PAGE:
It turns out, simul climbing easy terrain was, to me, much, much scarier than leading a pitch. Rob (the boyfriend) went ahead, with me to follow roughly 20 metres behind, taking out his gear I passed it. I was not far off the ground when I realised the new backpack I was wearing, when containing Rob’s walking boots and in combination with my helmet, did not allow me to lift my head upwards. This is problematic for two reasons:
A new year is a brilliant excuse to look back on the last. Mine was less than boring. I have been fortunate enough to have some very, very memorable experiences, most falling firmly in the type-two -fun category.
Where to begin. Last year was the year I finally learnt that teachers weren’t lying when they said Wikipedia wasn’t a valid source of information on its own. It’s also the year I spent about 10 hours lost down a mine in Snowdonia, arriving home at 4.30am. Yes, these things are related.
We started the day very hungover, and very optimistic, leaving our accommodation in North Wales around mid day (already optimistic, I know), in order to enter the mine at 1pm. We estimated the journey would take us approximately 5 hours, and we could be back to the car and make the 4 hour drive home without being too late. Oh were we wrong.
I have vivid memories of painfully dragging myself halfway up a mountain to the entrance as half the group powered on ahead, obviously not as affected by the previous nights escapades as our small group dragging ourselves behind. Once we had found the beginning, we stopped briefly for lunch, aware that this was the last time we would see sunlight for several hours, and entered.
The start of the journey went well, abseiling into the pitch black abyss of a giant cavern, scrambling along to reach a huge underground lake. The instructions apparently stated that we could zip-wire along a cable to the other side. Issue number 1- the wire was damaged in the middle, so crossing entailed going hand- over- hand to the middle, lifting ourselves up to take the weight off our gear, reattaching to the other half of the wire and continuing. Not a big deal right? Right. Although at this point we should maybe have realised that the instructions weren’t all that accurate.
There were minor tears of terror (exclusively from me) when I realised that I had to balance across a wobbly rotten beam across a flooded mine shaft, faff when having to ascend a rope and realising two of the party didn’t know how, but nothing compared to the moment we realised we couldn’t find the exit. It’s at times like these when you truly get to know people. We had all of the panicked clichés, the overly chatty one, the one who always tried to make people laugh, the leader, the silent one (me), and the one who seemed unaffected.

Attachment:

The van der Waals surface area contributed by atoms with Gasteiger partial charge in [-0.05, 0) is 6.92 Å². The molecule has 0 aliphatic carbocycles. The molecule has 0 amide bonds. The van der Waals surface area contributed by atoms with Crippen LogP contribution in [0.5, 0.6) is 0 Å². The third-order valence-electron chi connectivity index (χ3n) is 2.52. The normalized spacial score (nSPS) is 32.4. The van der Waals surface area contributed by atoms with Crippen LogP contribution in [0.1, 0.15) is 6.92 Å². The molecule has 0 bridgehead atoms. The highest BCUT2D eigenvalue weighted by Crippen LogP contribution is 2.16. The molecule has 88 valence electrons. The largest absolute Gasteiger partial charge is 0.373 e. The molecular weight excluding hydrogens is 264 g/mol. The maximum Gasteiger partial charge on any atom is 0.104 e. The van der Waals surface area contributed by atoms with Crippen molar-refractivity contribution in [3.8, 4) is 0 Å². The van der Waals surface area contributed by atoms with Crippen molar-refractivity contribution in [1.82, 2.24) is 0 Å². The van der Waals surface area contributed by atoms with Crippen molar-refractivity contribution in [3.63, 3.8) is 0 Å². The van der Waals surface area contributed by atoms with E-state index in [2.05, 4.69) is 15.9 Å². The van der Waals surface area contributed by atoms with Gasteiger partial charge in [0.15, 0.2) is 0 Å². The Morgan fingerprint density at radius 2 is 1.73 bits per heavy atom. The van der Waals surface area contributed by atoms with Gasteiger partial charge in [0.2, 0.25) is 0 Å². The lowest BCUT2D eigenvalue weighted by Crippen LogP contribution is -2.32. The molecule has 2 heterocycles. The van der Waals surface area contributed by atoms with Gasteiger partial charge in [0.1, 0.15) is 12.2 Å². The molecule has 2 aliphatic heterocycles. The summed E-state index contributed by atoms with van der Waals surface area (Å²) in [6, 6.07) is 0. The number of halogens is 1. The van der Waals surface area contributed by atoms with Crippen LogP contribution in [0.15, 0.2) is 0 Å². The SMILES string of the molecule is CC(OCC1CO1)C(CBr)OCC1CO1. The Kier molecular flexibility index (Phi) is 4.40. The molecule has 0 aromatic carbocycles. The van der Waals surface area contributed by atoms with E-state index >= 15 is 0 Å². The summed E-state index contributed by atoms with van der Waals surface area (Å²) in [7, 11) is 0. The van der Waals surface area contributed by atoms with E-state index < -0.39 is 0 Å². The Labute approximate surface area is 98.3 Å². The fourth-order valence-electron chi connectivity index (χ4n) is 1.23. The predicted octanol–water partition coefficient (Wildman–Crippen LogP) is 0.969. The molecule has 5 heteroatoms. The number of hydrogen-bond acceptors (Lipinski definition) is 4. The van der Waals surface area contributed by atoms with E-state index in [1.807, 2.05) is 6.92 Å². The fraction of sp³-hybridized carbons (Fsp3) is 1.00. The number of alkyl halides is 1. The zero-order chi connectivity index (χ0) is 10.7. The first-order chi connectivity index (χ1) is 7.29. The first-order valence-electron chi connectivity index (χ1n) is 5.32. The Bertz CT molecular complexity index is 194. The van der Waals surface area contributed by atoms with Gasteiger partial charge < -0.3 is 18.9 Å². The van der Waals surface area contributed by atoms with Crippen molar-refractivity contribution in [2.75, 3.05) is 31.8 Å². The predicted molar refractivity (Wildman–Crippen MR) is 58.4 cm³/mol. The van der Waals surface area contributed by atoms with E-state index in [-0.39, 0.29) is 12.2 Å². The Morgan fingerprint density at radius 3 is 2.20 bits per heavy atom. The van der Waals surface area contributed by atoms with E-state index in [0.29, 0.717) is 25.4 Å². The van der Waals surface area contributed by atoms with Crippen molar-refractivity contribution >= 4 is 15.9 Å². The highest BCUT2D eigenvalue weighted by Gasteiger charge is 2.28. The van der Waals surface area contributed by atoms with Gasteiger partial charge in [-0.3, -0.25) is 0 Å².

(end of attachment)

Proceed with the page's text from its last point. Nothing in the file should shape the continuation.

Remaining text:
We eventually managed to scramble towards a hole in the roof, towards the now dark sky. The relief in reaching the surface was instantly visible on everyone’s faces. That is until we realised we were now stuck above ground, in a slate quarry, with no exit, in the rain. Those of you that have climbed on slate will know that it isn’t easy at the best of times, and when wet resembles trying to climb up a bin-bag covered in soap. So, naturally, we climbed. Damon got sent up first as he ‘had the most climb-y shoes on’. Once at the top, he proceeded to make, perhaps one of the least legit anchors I have seen, but the best we could do, in order to belay the rest of us up. The next member of the team went up, and on reaching the top was told to sit on the boulder being used as an anchor- not a reassuring thing to hear as you are about to climb. As we each went up, we added our bodies to the makeshift anchor, until the last member of the team was up.
We now realised that we were on the top of a mountain with no map, no GPS and no way of knowing where the car was. This is the first and only time I have ever seen anyone successfully find the north star, and navigate from there. All we knew was that we had to head east, and so began a very dark (at this point very few of us had working head torches), very hungry, trek back to the car.
By the time I got home, I had to start work in two hours, and so called them to let them know I probably wouldn’t make it. I told them I had got lost in a mine, and had only just got in, to which the person on the phone said ‘Oh…Ok’. And that was that. I think it is fair to say that the whole adventure was ill-advised and slightly stupid, but it is also one of my most memorable experiences of the outdoors, so make of that what you will.
This is my first ever venture into blogging. For the most part, this blog is for me, to document the more interesting things that I get up to. It will mostly be filled with climbing stories, mistakes, and often a combination of the two.
I am in no way an exceptional climber, in fact I would say that my ability falls firmly into the ‘average’ category, and yet I enjoy telling stories, and figure you don’t need to be making epic first ascents, climbing un-climbed mountains, or competing at a national level to be able to write about your experiences. Climbing is just something I enjoy, not something I will ever win awards for, which really puts me in the majority of the people in the sport.
I hope that if you are reading this, you enjoy it, and are perhaps inspired to get outside and climb. I know that I don’t do this nearly as much as I should, but somehow work, and the great British weather seems to get in the way much more than I would like.